In a major new report, the TaxPayers’ Alliance outlined the next stage for welfare reform in the UK, Work for the Dole. Despite the creation of over three million jobs between 1997 and 2012, the number of people in the UK out of work has remained stubbornly high, even in times of prosperity. Work for the Dole, a programme of mandatory participation in community work and training in return for the continued payment of benefits, is the next step in getting people off welfare and into work. Based on successful programmes across the world, it is estimated the scheme would lead to annual savings of £3.51 billion and help 345,000 people off benefits over time.
Work for the Dole proposes that, after a certain time, anyone claiming the Universal Credit should undertake compulsory activity or – if claiming Incapacity Benefit or Employment Support Allowance – activity that they are physically able to do. It would address the problem, as described recently by Lord Hutton of Furness, of those “who choose consciously not to work “.
- Participants in Work for the Dole would be required to undertake 30 hours per week of either mandatory community work, physical and meaningful attendance at a job search centre; work for a registered charity; recognised training; or work experience.
- For anyone already in work but claiming benefits, participation in Work for the Dole would top up their working time to at least 30 hours per week.
- Work search activity would continue alongside the mandatory activity. If placements are with a commercial organisation, then there must be genuine skills development – it cannot simply be free labour for the commercial company.
- The 30-hour benchmark may be adjusted downwards for people with childcare or similar obligations. For those with young children, pensioners or individuals with a severe disability there will be no requirement at all.
- Non-compliance with Work for the Dole activity requirements would automatically result in suspension of all Universal Credit payments. This is based on evidence from the U.S. that suggests this is required to make the scheme fully effective
Importantly, the length of time before someone is automatically referred onto the scheme would be dependent on their National Insurance (NI) contributions. Those with a history of paying National Insurance would be referred onto the scheme after up to two years of claiming Universal Credit while those with little or no history of NI contributions would be expected to participate after three months of claiming Universal Credit. This would give more latitude to those who have paid into the system and strengthen the contributory principle in out of work benefits.
The introduction of Work for the Dole would end the ability to subsist on benefits instead of seeking work:
- It is estimated that 575,000 people would be eligible for referral onto the programme on day one.
- The cost of initially administering the programme is estimated at £1.05 billion in the first year.
- The programme should rapidly lead to a gross saving of £3.51 billion per year on an on-going basis and a net saving of £2.46 billion in the first year.
- Based on similar programmes around the world, 345,000 will come off benefitsover time.
- Work for the Dole under the Universal Credit umbrella would remove the option of claiming benefits other than JSA and ESA (such as Housing Benefit and the Child Tax Credit) while not seeking work, which is currently possible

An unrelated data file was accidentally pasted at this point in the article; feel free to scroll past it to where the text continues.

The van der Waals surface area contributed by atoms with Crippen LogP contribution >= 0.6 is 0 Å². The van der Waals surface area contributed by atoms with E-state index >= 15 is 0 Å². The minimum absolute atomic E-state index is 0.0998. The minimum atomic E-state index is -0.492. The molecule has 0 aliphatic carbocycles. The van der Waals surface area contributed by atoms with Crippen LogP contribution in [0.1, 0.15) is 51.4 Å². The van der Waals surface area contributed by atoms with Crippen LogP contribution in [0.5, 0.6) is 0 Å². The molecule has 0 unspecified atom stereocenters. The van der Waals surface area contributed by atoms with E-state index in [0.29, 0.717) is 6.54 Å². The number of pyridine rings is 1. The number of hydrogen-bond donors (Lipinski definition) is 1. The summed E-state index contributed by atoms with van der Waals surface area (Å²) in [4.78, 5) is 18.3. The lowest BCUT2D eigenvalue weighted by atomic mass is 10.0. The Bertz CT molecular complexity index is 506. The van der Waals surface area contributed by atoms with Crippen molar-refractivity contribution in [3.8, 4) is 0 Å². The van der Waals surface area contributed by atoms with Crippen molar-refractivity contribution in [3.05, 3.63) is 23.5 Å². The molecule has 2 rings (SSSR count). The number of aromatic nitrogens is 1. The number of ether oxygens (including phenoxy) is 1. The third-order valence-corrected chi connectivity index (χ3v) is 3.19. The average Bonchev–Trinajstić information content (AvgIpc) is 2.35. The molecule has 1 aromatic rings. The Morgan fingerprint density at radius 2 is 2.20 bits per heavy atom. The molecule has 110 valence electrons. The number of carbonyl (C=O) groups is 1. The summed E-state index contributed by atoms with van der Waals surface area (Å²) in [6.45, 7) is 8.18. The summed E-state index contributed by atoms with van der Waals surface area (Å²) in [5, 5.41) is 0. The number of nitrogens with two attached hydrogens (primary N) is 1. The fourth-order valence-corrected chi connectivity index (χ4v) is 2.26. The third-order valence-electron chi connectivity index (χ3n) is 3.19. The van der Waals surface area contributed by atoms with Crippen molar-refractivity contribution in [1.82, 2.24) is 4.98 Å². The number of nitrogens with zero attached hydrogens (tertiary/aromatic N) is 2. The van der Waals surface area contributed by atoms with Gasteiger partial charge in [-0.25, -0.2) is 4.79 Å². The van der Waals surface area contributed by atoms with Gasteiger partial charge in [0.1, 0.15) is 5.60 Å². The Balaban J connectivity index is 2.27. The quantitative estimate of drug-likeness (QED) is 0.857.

Polling has shown that the public overwhelmingly support the idea (net agreement of +75%) that those who can, should do full-time community service for their benefits. Even 59 per cent of benefit claimants themselves now think benefits are too high and discourage work. Current reforms as they stand are not enough to fix welfare dependence. Work for the Dole would eliminate a great deal of fraud and provide a powerful incentive to seek a proper job while at the same time helping participants with the experience and credentials needed to get them onto the job ladder.
Matthew Sinclair, Chief Executive of the TaxPayers’ Alliance, said:
“Welfare should be a safety net for people who fall on hard times, not an alternative to working. The Government is improving the incentive to work but they need to go further and remove the option of sitting at home and claiming benefits entirely. Taxpayers rightly expect something back for the enormous amount they pay for out-of-work benefits, at the very least a real commitment to find a job as soon as possible. You should have to work for the dole.”
Chris Philp, author of Work for the Dole, said:
“Despite the record number of jobs created in the UK economy in the last decade, welfare dependency remains a problem that costs taxpayers a fortune and ruins lives. Politicians of all sides acknowledge that that the current system encourages welfare dependency. Work for the Dole programmes in other countries have shown that this problem can be beaten and dependency dramatically cut. The public resoundingly back the idea that claimants should contribute for the benefits they receive and it’s time politicians caught up. Work for the Dole is an idea whose time has come.”
Frank Field, MP for Birkenhead, former Minister for Welfare Reform, responded to the publication by saying:
“Labour needs seriously to look again at Work for the Dole. The next Labour government must ensure that claimants are not simply left drawing benefit rather than having an offer of work. Benefit payments should help form the pool of resources to fund Labour’s future jobs fund Mark II.”